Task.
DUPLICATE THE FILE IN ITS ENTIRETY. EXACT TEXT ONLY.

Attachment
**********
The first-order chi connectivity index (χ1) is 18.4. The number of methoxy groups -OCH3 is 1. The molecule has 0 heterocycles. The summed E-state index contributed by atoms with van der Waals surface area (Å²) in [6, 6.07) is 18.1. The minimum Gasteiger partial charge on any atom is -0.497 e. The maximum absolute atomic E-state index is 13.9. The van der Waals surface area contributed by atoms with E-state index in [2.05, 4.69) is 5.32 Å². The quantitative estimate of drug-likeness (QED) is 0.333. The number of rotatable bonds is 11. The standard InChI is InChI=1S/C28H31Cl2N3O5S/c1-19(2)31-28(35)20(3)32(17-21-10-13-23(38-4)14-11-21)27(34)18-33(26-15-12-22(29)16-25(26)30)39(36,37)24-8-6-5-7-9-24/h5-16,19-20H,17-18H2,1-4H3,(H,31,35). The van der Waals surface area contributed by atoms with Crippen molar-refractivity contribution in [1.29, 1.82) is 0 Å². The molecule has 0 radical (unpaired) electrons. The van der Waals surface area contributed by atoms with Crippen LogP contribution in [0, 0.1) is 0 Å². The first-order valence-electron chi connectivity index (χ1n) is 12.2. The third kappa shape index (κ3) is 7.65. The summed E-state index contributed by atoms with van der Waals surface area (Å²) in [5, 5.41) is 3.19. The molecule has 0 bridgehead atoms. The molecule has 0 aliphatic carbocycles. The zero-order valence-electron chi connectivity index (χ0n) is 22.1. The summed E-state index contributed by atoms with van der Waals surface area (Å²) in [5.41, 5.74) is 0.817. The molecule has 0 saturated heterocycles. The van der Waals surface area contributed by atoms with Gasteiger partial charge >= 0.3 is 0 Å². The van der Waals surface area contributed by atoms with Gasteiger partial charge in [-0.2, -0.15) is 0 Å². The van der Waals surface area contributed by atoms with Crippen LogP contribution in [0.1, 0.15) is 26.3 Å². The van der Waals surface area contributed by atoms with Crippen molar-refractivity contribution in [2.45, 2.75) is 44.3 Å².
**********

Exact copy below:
The first-order chi connectivity index (χ1) is 18.4. The number of methoxy groups -OCH3 is 1. The molecule has 0 heterocycles. The summed E-state index contributed by atoms with van der Waals surface area (Å²) in [6, 6.07) is 18.1. The minimum Gasteiger partial charge on any atom is -0.497 e. The maximum absolute atomic E-state index is 13.9. The van der Waals surface area contributed by atoms with E-state index in [2.05, 4.69) is 5.32 Å². The quantitative estimate of drug-likeness (QED) is 0.333. The number of rotatable bonds is 11. The standard InChI is InChI=1S/C28H31Cl2N3O5S/c1-19(2)31-28(35)20(3)32(17-21-10-13-23(38-4)14-11-21)27(34)18-33(26-15-12-22(29)16-25(26)30)39(36,37)24-8-6-5-7-9-24/h5-16,19-20H,17-18H2,1-4H3,(H,31,35). The van der Waals surface area contributed by atoms with Crippen molar-refractivity contribution in [1.29, 1.82) is 0 Å². The molecule has 0 radical (unpaired) electrons. The van der Waals surface area contributed by atoms with Crippen LogP contribution in [0, 0.1) is 0 Å². The first-order valence-electron chi connectivity index (χ1n) is 12.2. The third kappa shape index (κ3) is 7.65. The summed E-state index contributed by atoms with van der Waals surface area (Å²) in [5, 5.41) is 3.19. The molecule has 0 bridgehead atoms. The molecule has 0 aliphatic carbocycles. The zero-order valence-electron chi connectivity index (χ0n) is 22.1. The summed E-state index contributed by atoms with van der Waals surface area (Å²) in [5.41, 5.74) is 0.817. The molecule has 0 saturated heterocycles. The van der Waals surface area contributed by atoms with Gasteiger partial charge >= 0.3 is 0 Å². The van der Waals surface area contributed by atoms with Gasteiger partial charge in [-0.2, -0.15) is 0 Å². The van der Waals surface area contributed by atoms with Crippen LogP contribution in [0.1, 0.15) is 26.3 Å². The van der Waals surface area contributed by atoms with Crippen molar-refractivity contribution in [2.45, 2.75) is 44.3 Å².